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‘This is not a new flukicide’ – cattle and sheep farmers warned on special import certified products

Rafoxanide is not an appropriate alternative to closantel when treating liver fluke, farmers warned.

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Rafoxanide is not an appropriate alternative to closantel when treating liver fluke, farmers warned.

Following reports of a ‘misunderstanding’ around two veterinary medicines for liver fluke treatment, Sustainable Control of Parasites in Sheep (SCOPS) and Control of Cattle Parasites Sustainably (COWS) are reminding farmers, SQPs, vets and advisors to exercise caution around use of the limited number of different flukicide products, as reports of resistance to triclabendazole continue to increase.

 

Speaking on behalf of SCOPS, Lesley Stubbings says: “We are aware there has been misunderstanding with respect to two veterinary medicines that are not currently authorised in the UK.

 

"These have been imported from the Republic of Ireland under a Special Import Certificate from the Veterinary Medicines Directorate, for use on some UK farms.

“Both veterinary medicines contain the active substance rafoxanide, and it is apparent there is significant confusion around rafoxanide, especially with respect to using it as an alternative to closantel on farms where triclabendazole resistance is proven."

 


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A joint statement from the two bodies on rafoxanide highlights that this is not a new flukicide or a different class to closantel.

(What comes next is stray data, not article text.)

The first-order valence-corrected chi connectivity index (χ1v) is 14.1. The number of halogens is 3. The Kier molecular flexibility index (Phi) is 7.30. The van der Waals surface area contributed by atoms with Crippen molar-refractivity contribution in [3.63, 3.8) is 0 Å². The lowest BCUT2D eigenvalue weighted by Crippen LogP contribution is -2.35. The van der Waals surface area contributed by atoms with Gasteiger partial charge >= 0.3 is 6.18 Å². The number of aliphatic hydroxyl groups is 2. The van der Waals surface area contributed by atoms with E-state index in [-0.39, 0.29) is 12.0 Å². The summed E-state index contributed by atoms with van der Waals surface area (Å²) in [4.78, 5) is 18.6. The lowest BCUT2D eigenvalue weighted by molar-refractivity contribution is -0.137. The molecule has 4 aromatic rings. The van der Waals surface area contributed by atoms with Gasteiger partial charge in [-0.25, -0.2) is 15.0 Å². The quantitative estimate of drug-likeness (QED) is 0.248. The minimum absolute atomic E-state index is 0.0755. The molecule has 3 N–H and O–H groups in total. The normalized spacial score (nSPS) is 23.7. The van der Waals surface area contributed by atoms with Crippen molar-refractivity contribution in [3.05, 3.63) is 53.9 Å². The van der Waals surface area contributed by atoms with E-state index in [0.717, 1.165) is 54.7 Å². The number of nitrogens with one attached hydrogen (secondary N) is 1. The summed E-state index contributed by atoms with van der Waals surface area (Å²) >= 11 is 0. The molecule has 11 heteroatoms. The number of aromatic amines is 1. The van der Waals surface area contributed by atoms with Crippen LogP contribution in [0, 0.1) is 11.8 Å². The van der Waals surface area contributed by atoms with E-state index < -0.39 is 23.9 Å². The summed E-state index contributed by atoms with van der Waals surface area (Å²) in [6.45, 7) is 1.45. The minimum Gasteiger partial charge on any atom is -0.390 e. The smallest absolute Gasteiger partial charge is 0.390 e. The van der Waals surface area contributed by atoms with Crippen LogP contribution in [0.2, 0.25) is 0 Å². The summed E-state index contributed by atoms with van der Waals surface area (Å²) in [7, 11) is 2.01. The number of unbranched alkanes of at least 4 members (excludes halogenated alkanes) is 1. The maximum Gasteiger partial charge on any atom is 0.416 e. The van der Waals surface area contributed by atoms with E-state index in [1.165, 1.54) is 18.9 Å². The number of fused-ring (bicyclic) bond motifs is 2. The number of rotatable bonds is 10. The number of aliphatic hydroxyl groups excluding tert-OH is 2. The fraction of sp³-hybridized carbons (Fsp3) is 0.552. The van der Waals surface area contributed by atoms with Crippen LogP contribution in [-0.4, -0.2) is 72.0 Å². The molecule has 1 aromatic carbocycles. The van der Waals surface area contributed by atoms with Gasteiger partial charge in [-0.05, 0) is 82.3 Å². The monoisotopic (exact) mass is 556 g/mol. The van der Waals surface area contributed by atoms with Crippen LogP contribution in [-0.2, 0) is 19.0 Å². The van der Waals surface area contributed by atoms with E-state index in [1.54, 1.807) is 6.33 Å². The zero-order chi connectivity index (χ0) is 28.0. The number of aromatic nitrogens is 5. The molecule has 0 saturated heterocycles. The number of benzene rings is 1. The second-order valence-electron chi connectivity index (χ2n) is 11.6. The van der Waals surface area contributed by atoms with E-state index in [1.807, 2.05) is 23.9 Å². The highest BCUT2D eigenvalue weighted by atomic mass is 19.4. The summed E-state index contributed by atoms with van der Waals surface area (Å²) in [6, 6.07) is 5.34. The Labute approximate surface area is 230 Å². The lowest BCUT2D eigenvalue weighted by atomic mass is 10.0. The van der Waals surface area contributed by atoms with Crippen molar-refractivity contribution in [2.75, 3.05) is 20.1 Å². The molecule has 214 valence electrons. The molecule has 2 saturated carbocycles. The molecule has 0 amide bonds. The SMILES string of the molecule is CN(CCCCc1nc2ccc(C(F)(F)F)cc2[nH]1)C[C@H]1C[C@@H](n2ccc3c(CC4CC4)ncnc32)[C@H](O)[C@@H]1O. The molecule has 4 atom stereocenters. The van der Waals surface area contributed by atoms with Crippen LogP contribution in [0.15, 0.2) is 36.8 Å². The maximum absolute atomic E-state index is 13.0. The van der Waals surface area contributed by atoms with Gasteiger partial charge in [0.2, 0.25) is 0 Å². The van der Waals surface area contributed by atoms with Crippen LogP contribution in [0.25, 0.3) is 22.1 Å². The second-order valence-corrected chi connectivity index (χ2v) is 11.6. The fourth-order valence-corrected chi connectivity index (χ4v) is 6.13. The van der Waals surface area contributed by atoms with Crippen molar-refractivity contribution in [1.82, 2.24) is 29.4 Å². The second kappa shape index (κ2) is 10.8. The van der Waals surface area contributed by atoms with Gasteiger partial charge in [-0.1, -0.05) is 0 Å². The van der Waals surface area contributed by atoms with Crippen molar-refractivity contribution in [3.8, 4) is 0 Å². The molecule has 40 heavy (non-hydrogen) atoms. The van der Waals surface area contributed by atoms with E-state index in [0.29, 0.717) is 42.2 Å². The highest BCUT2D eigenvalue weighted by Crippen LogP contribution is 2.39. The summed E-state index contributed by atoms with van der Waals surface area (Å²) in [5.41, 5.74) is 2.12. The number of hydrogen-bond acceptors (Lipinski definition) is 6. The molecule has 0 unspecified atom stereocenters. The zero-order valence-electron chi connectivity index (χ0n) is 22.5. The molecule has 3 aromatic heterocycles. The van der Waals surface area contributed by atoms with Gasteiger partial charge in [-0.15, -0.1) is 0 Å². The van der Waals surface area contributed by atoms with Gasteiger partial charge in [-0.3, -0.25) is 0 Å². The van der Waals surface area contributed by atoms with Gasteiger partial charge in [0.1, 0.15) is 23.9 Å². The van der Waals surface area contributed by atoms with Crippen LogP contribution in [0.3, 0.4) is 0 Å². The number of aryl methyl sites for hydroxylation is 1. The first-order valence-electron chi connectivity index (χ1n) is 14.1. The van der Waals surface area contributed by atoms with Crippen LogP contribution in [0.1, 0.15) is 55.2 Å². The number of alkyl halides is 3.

It also says there is evidence of cross-resistance between rafoxanide and closantel from both field and laboratory studies.

 

The SCOPS-COWS statement on rafoxanide is available here.

 

 

Professor Diana Williams of COWS says: "This is important because it means there is no evidence to suggest using closantel and rafoxanide interchangeably or on a rotational basis will successfully reduce the selection pressure for resistance to closantel.

 

"Indeed, there is a serious risk that such use of rafoxanide will hasten the development of resistance to closantel.

 

"It would be fantastic for sheep and cattle farmers if rafoxanide was a new active against fluke, but unfortunately that is not the case.

 

"We do not want people working in the livestock industry to mistakenly think the two products containing rafoxanide are ‘silver bullets’, when in fact their overuse could do more harm than good.”

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